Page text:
Health / Gender-Based Violence

Hear Their Voices: Women Recount Their Experiences With Female Genital Cutting

Despite Kenya’s ban on FGC, the practice continues in many parts of the country

Over 200 million girls and women around the world have undergone female genital cutting , according to the World Health Organization. Female genital cutting (FGC), which is also sometimes referred to as female genital mutilation (FGM), involves all procedures of partial or total removal of the female external genitalia. There are four types, ranging from clitoridectomy, a partial removal of the clitoris to infibulation: cutting both the labia minora and labia majora and sewing a girl closed while leaving a small opening for urine and menstrual blood.

The procedure is carried out with a blade or knife and can result in excessive and sometimes fatal bleeding, severe pain, infections, problems with urination and menstruation, complications during childbirth, and psychological trauma. Motivations to perform FGC include limiting a woman’s sexual agency and reflect strongly held social norms where those who refuse to be cut or to cut their daughters are often stigmatized within their communities.

Despite a ban on female genital cutting in Kenya, the practice continues in many parts of the country. Cutting occurs at different times of year in different communities, but tends to spike around the school holidays in November and December. In Garissa County near the Kenya-Somalia border, FGC is practiced at a rate of more than 97 percent, according to the Kenya Demographic and Health Survey.

We spoke with two anti-FGC activists from Garissa. The Kenyan-Somali women recounted their experiences “being cut” and shared with us what they’re doing to end this harmful practice.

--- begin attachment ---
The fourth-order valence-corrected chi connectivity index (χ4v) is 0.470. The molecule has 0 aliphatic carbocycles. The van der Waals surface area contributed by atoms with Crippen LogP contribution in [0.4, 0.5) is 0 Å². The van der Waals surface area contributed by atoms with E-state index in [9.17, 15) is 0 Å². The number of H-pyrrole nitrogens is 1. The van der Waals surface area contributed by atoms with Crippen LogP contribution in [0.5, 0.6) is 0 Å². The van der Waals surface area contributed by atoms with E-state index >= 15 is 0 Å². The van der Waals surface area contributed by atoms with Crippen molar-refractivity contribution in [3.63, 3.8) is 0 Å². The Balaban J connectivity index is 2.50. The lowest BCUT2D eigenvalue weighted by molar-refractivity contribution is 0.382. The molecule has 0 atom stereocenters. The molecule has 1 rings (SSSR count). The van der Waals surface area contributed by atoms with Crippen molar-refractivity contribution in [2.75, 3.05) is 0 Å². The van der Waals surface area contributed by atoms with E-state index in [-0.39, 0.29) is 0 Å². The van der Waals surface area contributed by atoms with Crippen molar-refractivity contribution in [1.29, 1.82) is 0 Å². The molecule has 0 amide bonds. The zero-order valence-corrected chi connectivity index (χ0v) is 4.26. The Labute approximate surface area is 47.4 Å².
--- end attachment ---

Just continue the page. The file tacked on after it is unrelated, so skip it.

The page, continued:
Photo: Jacky Habib/CARE

Batran Abdi — Activist, Human Rights Defender, Anti-FGC Campaigner

As a child, kids would ask Batran if she was cut and when she would answer no, they wouldn’t want to play with her. Wanting to have friends and feel included, Batran longed to be cut, although she had no idea what it meant.

At age 10, Batran’s mom said they were going on a trip. She took her to a nearby village where Batran was forced to undergo FGC. The painful procedure left her traumatized and with health complications that she still faces today.

“I’m doing this from the bottom of my heart because [FGC] has already happened to me and I don’t want this to happen to any other girl — my siblings, my relatives, my friends, or any other woman who lives in this world.”

The experience turned Batran into a vocal advocate against the practice. Motivated to prevent other girls in her community from enduring the same ordeal, Batran started a grassroots network of 50 women called Wadajir (Somali for “Together”). These women have all undergone FGC and strongly oppose the practice. They look out for girls in their community and alert one another about opportunities to provide support. Batran has become well known in the community and is vocal on social media about her efforts to end FGC.

“They gave me a name. I’m the FGM girl,” she says. “They call me because they know I can support them. I do this for free because of the love I have for my community and for myself.”

Listen to the clip below to hear Batran, 27, share her story of undergoing FGC and the impact this practice has on women’s health.

Content Warning: This audio clip contains graphic narratives about genital cutting. 


Photo: Jacky Habib/CARE

Sophia Abdi Noor — Member of Kenyan Parliament, Women’s Rights Activist, FGC Survivor

Sophia Abdi Noor was eight years old when she underwent FGC with a group of other girls and witnessed one of them bleed to death.

That harrowing experience led her to ask questions about this practice. She talked to anyone who would listen — religious leaders, elders, community members — women and men alike. Sophia began to advocate against FGC and spoke widely about its dangers decades before it became illegal in Kenya in 2011.

“I felt I needed to speak and to speak for the vulnerable people. I needed to speak for the voiceless people. I need to speak for those who shy away. … If I didn’t speak about it, who else will?”

Today, Sophia, 53, is a Member of Parliament and is the first woman from Kenya’s Northeastern Province to serve. She continues to champion the rights of women and girls, especially in her hometown of Garissa where she says it’s much needed.

Listen to the clip below to hear Sophia’s story.

Content Warning: This audio clip contains graphic narratives about genital cutting. 




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